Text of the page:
Some states allow a will registry to be created at the courthouse, so you may try inquiring at the local probate court whether they maintain such a registry. Other locations to look at include a safety deposit box (this may require a court order if you didn't sign the signature card), under mattresses, between book pages, car glove boxes or trunks, or other private safes. If you don't know the attorney who drafted the will, you might look for old checks made out to attorneys or legal firms. You can also ask friends of the deceased who may have acted as witnesses whether or not there was mention of where the will was kept or the attorney involved. An address book may be a good resource for people to contact. If the Testator used an online service you way want to contact these.

No – A person might make a will many decades before it comes into effect, so it’s entirely possible that one, or both, of the witnesses, die before the testator. This doesn’t invalidate it in any way.


Laws differ from state to state. for assistance give our team a call on +1 (424) 437-2424 Monday till Thursday 9 am - 5 PM (PST)

Yes, an executor can witness a will – as long as they are not also a beneficiary of your will.


Laws differ from state to state. for assistance give our team a call on +1 (424) 437-2424 Monday till Thursday 9 am - 5 PM (PST)

No – if a beneficiary, or their spouse or civil partner, witnesses a will, they forfeit their right to their share of the estate.

You should refuse to witness a will if:

  • The person signing is not the testator
  • You don’t think the testator has the mental capacity
  • You think the testator is being coerced into signing the will
  • You know that you are a beneficiary under the will or you’re the spouse or civil partner of a beneficiary.

If you’re uncomfortable in any way about the circumstances you should refuse.


A witness must be an independent adult who isn’t related to the testator and has no personal interest in the will. A neighbour or family friend is ideal. Someone cannot be a witness if they are:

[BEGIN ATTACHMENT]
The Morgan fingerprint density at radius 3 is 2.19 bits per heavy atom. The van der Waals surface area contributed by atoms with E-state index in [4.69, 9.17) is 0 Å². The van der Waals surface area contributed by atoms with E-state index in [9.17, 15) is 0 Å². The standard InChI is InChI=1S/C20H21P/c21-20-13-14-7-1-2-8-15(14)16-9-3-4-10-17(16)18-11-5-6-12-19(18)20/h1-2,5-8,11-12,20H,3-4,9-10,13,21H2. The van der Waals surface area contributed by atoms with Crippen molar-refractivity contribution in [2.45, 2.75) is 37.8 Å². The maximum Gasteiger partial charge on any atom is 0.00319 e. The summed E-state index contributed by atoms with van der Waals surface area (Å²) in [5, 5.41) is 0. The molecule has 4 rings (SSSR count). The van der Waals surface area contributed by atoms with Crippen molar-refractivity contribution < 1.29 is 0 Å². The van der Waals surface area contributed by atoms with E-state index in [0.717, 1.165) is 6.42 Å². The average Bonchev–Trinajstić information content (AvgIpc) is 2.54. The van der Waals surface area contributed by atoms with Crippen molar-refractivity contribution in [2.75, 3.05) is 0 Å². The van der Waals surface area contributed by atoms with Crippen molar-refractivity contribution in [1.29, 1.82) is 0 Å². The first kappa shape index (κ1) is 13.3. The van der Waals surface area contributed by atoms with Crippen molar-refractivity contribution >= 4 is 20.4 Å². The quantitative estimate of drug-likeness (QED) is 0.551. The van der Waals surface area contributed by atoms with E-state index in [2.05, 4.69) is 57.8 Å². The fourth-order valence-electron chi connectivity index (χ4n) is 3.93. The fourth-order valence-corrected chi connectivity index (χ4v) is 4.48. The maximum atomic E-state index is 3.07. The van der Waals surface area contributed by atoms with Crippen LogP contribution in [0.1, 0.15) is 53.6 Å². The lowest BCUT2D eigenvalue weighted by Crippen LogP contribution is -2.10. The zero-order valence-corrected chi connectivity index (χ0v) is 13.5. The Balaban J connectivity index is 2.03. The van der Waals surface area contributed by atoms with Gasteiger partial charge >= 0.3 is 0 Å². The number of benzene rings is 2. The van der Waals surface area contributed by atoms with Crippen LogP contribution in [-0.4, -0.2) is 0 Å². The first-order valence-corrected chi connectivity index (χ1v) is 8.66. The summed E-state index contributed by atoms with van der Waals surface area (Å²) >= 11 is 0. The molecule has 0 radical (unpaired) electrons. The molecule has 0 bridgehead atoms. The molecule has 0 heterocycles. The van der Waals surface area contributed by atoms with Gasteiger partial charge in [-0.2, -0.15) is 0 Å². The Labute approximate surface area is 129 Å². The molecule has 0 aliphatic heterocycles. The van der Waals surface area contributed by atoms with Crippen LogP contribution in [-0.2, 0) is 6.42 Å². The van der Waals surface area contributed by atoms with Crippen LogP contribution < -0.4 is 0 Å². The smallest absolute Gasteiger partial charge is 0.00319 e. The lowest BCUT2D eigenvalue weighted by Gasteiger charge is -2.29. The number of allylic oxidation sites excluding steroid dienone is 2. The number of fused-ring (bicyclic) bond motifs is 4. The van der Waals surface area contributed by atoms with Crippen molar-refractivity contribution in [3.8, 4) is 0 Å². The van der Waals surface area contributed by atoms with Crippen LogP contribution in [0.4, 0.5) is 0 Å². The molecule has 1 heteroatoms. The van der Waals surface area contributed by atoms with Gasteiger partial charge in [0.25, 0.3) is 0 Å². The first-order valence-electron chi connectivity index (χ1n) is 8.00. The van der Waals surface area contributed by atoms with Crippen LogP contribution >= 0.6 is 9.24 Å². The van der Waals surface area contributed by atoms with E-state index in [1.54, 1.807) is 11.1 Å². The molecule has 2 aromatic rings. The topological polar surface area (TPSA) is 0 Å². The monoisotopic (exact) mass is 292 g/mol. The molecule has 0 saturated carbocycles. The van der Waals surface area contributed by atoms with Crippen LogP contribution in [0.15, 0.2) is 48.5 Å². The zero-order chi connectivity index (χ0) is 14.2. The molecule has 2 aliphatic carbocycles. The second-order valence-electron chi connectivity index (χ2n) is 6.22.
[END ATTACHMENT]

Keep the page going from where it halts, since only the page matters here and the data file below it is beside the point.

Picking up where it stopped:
• The spouse or civil partner of the testator
  • A beneficiary of the will
  • The spouse or civil partner of a beneficiary.

Executors can witness the will.

A witness doesn’t have any ongoing legal responsibilities once they’ve signed the will. The only time they might be called upon again is if there is a challenge to the validity of the will after the testator has died. 

If someone claims that the signature is forged, or that the testator was either pressured into signing or didn’t have the mental capacity to sign, the witness’ testimony could be vital. They may be asked to sign an affidavit to confirm the circumstances in which the will was signed.

A notary public is a public officer who serves the public in non-contentious matters. A notary public is an official of integrity appointed by state government —typically by the secretary of state — to serve the public as an impartial witness in performing a variety of official fraud-deterrent acts related to the signing of important documents.

Executing a will is the technical term for signing a will and making it legally binding. To execute a will in any state in the United States, you must 

  • sign the document while you have the capacity to know what you're doing, and
  • have two people sign the will as witnesses.